Knicks 113, Magic 97
|Carmelo Anthony, SF 39 MIN | 8-17 FG | 2-2 FT | 7 REB | 5 AST | 0 STL | 1 BLK | 1 TO | 20 PTS | +20
Early-season Melo – the guy that willfully passed to open teammates out of even the most advantageous single-teams – helped keep the first quarter offense on pace with the Magic’s cartoonish clip (the deep three to end the first didn’t hurt, either). Moe “How Can You Be So Harkless?” tried his best to frustrate Anthony with incessant slaps and flails, but luckily – as would probably not be the case with Iguodala, Deng, or another similarly top-tier wing defender – Melo kept his wits about him and picked his spots, even if it meant temporarily jeopardizing his 20-point game streak.
The series of rushed third quarter chucks had us all making angry Cosby faces (the only kind of Cosby face as far as I’m concerned), but Melo managed to coax enough buckets through the yarn to keep the Knick offense humming along. Or rattling along, anyway. As with Tyson, Melo’s five dimes weren’t only found gold for his own bottom line; they helped re-lube an offense lately grown rusted — the curse to a blessing begat by a truly gifted offensive player prime-saddled and bound for banners.
|Tyson Chandler, C 32 MIN | 10-11 FG | 1-1 FT | 7 REB | 5 AST | 0 STL | 0 BLK | 0 TO | 21 PTS | +14
Way too many games of Greg Kite-level usage rates must’ve burned Tyson worse than subway clap, and he responded by spending much of the first quarter looking like Kareem incarnate – flicking in a couple beautiful hooks and converting a few more by way of red-faced throw-downs. But even Chandler’s Mongolian brand of paint hoarding couldn’t mask the fact that his cavalry were riding blind, three-legged mules around the perimeter.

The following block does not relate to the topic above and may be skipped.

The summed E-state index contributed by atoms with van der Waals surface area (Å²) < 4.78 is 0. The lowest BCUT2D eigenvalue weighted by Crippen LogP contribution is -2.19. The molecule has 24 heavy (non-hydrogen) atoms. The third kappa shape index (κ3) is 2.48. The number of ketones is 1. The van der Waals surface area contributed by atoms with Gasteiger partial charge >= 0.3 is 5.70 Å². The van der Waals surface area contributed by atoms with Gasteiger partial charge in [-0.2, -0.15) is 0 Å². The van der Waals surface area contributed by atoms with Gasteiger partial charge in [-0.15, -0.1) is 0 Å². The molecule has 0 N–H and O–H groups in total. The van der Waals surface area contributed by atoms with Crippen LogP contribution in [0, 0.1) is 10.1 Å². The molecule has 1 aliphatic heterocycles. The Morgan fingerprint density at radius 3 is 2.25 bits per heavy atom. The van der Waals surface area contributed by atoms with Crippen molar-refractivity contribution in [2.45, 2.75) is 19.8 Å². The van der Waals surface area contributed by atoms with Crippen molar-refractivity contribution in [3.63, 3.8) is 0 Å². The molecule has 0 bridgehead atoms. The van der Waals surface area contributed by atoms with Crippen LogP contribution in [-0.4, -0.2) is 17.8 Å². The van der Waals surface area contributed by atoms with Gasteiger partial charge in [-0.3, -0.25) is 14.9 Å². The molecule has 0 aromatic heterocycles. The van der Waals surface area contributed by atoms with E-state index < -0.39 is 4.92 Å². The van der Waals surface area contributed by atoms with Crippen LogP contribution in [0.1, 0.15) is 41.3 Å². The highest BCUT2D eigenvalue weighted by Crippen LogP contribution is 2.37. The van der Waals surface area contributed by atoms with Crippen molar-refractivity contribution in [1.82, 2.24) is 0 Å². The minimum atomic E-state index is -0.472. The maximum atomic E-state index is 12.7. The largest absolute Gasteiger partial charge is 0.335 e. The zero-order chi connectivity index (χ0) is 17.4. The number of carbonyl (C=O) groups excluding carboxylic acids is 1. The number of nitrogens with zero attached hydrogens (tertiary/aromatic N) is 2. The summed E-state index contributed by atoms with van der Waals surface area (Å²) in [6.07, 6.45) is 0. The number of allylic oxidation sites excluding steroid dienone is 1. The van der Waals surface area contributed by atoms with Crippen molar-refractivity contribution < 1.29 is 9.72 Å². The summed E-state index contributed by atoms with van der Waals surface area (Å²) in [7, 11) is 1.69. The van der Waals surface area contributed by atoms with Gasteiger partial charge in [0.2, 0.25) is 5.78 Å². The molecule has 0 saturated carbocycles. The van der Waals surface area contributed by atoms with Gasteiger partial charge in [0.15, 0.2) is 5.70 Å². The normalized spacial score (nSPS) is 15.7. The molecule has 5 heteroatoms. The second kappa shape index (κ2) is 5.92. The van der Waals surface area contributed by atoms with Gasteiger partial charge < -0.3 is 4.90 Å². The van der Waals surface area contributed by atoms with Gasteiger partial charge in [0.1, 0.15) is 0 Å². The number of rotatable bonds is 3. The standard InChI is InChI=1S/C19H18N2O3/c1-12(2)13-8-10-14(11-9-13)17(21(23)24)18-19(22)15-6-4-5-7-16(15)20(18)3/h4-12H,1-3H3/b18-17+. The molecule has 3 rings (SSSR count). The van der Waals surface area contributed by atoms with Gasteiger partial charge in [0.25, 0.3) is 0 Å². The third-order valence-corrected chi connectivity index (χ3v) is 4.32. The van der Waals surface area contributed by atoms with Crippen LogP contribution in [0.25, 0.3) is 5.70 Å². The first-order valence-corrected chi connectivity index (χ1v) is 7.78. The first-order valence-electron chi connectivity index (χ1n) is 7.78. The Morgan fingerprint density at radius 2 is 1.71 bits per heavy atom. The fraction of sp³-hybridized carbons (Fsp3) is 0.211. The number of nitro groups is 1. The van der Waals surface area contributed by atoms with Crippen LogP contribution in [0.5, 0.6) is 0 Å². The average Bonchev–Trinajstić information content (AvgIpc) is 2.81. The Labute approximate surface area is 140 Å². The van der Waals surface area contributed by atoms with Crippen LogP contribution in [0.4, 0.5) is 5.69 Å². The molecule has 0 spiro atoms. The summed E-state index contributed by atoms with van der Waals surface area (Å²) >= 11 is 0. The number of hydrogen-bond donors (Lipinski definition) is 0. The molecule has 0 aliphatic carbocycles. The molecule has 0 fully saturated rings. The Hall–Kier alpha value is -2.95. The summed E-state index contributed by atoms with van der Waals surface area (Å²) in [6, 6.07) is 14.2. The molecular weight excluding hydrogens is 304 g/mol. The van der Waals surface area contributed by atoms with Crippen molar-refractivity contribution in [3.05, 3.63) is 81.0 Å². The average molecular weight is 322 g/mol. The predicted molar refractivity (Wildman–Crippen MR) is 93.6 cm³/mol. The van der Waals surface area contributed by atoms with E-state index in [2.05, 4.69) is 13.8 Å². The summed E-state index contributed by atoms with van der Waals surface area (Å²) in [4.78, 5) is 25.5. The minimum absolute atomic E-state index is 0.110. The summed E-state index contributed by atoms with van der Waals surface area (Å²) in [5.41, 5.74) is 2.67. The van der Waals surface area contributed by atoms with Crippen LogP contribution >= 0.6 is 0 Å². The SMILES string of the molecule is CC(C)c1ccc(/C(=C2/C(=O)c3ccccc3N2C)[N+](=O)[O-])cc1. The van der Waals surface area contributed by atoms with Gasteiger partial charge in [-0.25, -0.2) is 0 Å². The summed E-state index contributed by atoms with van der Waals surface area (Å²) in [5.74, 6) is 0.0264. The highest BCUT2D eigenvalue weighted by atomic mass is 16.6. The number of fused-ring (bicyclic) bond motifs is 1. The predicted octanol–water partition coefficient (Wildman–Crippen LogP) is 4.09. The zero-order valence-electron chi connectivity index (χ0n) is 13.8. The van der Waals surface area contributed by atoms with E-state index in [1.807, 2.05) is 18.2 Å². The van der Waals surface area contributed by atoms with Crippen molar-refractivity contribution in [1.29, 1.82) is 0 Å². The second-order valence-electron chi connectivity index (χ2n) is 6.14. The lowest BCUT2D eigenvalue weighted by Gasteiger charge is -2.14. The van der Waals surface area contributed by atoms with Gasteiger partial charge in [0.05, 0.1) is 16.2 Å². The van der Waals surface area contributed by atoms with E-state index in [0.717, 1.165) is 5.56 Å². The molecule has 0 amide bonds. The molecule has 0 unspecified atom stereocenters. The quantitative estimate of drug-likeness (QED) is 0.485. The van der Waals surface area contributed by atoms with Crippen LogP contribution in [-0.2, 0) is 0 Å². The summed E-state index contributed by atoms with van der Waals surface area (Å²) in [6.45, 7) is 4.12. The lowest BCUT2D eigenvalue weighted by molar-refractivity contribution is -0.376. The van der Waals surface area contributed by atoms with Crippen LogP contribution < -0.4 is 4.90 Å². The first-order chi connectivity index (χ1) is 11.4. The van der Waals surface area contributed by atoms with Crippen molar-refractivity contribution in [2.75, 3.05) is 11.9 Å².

Tyson’s offensive resolve was even more pronounced in the second half, where he reeled in – or batted out – a majority of his five offensive rebounds and hammered home a couple more bunnies. Ditto on the defensive end, which went from pillage-ready first quarter parcel to moated second half keep thanks in large part to Chandler’s omnipresence. Scramble all that with a handful of wonderful passes, you get a true Tyson masterpiece. It’s like that painting of Jesus with the poop smeared all over it, you see, except with less poop and more halos.
|Raymond Felton, PG 31 MIN | 6-13 FG | 0-0 FT | 2 REB | 9 AST | 1 STL | 0 BLK | 0 TO | 15 PTS | +13
At this rate, the next time Felton headlines a Garden of Dreams gig at MSG, some thirty-something mom who spent four years bench-warming at Barruch College is going to challenge Ray to a run up to 11 and win 12-3 – all on 2s. Luckily Ray was taking at roughly 70% of what he was giving Jameer Nelson in the early going, connecting on a three, a pair of floaters, feeding the beasts, and protecting the ball to the tune of zero turnovers.
Felton’s plus-minus skyrocketd in the second half thanks to two things: 1) continuing his limited orchestration of the offense without getting in the way; and 2) Jameer Nelson crash landing back at the Jameer Nelson mean. Make no mistake about it: Ray has looked more and more comfortable in the paint with each passing game – he’s doing a better job of choosing between lobs and floats, and isn’t giving up his dribble as easily – but the perimeter D still needs work, even if the problem ultimately resides within the system itself.
|Iman Shumpert, PG 22 MIN | 3-7 FG | 0-0 FT | 4 REB | 2 AST | 2 STL | 0 BLK | 2 TO | 7 PTS | -1
J.J. Redick’s first quarter barrage (37-37 for 79 points and a suite full of gold-hearted hookers) was a startling testament either to Redick’s underrated-ness, or Iman Shumpert’s overrated-ness – can’t really figure out which. I don’t want it to be the latter, obviously, and recognize that catching back up to the “top tier young wing defender” narrative might require a few more hardwood embarrassments. But there’s some truth to the idea that Shumpert’s value, at least right now, lies on his on-ball abilities, and not being able to navigate 1000 pounds of screens in chasing down pinpoint shooters.